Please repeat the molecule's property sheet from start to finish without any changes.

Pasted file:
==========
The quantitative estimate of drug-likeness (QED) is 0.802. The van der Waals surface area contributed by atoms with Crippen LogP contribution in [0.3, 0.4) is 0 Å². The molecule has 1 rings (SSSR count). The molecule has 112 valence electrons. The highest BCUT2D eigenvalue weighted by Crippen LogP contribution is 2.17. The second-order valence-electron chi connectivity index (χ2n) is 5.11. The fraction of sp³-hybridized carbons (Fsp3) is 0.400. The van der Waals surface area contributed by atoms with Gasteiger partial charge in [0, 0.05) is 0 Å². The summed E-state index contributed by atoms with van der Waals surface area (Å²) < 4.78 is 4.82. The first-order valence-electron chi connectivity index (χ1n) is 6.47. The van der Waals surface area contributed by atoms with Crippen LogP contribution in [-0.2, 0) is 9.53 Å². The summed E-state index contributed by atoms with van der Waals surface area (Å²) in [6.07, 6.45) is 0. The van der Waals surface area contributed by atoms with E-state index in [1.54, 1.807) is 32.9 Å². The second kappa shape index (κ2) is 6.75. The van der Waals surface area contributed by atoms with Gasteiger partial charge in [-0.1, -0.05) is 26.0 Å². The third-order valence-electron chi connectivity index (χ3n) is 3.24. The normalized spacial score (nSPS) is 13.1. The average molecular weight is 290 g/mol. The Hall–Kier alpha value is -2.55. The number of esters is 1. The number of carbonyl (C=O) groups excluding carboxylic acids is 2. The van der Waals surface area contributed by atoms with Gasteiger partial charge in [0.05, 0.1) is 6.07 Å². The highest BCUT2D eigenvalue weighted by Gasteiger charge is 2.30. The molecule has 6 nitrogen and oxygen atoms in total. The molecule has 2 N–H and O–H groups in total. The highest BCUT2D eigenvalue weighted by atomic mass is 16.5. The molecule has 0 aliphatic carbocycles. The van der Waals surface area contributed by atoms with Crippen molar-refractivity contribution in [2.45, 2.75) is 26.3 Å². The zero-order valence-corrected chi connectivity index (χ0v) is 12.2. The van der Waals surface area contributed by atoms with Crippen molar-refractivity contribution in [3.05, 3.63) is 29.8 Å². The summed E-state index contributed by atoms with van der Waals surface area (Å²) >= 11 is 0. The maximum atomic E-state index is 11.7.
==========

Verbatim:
The quantitative estimate of drug-likeness (QED) is 0.802. The van der Waals surface area contributed by atoms with Crippen LogP contribution in [0.3, 0.4) is 0 Å². The molecule has 1 rings (SSSR count). The molecule has 112 valence electrons. The highest BCUT2D eigenvalue weighted by Crippen LogP contribution is 2.17. The second-order valence-electron chi connectivity index (χ2n) is 5.11. The fraction of sp³-hybridized carbons (Fsp3) is 0.400. The van der Waals surface area contributed by atoms with Gasteiger partial charge in [0, 0.05) is 0 Å². The summed E-state index contributed by atoms with van der Waals surface area (Å²) < 4.78 is 4.82. The first-order valence-electron chi connectivity index (χ1n) is 6.47. The van der Waals surface area contributed by atoms with Crippen LogP contribution in [-0.2, 0) is 9.53 Å². The summed E-state index contributed by atoms with van der Waals surface area (Å²) in [6.07, 6.45) is 0. The van der Waals surface area contributed by atoms with E-state index in [1.54, 1.807) is 32.9 Å². The second kappa shape index (κ2) is 6.75. The van der Waals surface area contributed by atoms with Gasteiger partial charge in [-0.1, -0.05) is 26.0 Å². The third-order valence-electron chi connectivity index (χ3n) is 3.24. The normalized spacial score (nSPS) is 13.1. The average molecular weight is 290 g/mol. The Hall–Kier alpha value is -2.55. The number of esters is 1. The number of carbonyl (C=O) groups excluding carboxylic acids is 2. The van der Waals surface area contributed by atoms with Gasteiger partial charge in [0.05, 0.1) is 6.07 Å². The highest BCUT2D eigenvalue weighted by Gasteiger charge is 2.30. The molecule has 6 nitrogen and oxygen atoms in total. The molecule has 2 N–H and O–H groups in total. The highest BCUT2D eigenvalue weighted by atomic mass is 16.5. The molecule has 0 aliphatic carbocycles. The van der Waals surface area contributed by atoms with Crippen molar-refractivity contribution in [2.45, 2.75) is 26.3 Å². The zero-order valence-corrected chi connectivity index (χ0v) is 12.2. The van der Waals surface area contributed by atoms with Crippen molar-refractivity contribution in [3.05, 3.63) is 29.8 Å². The summed E-state index contributed by atoms with van der Waals surface area (Å²) >= 11 is 0. The maximum atomic E-state index is 11.7.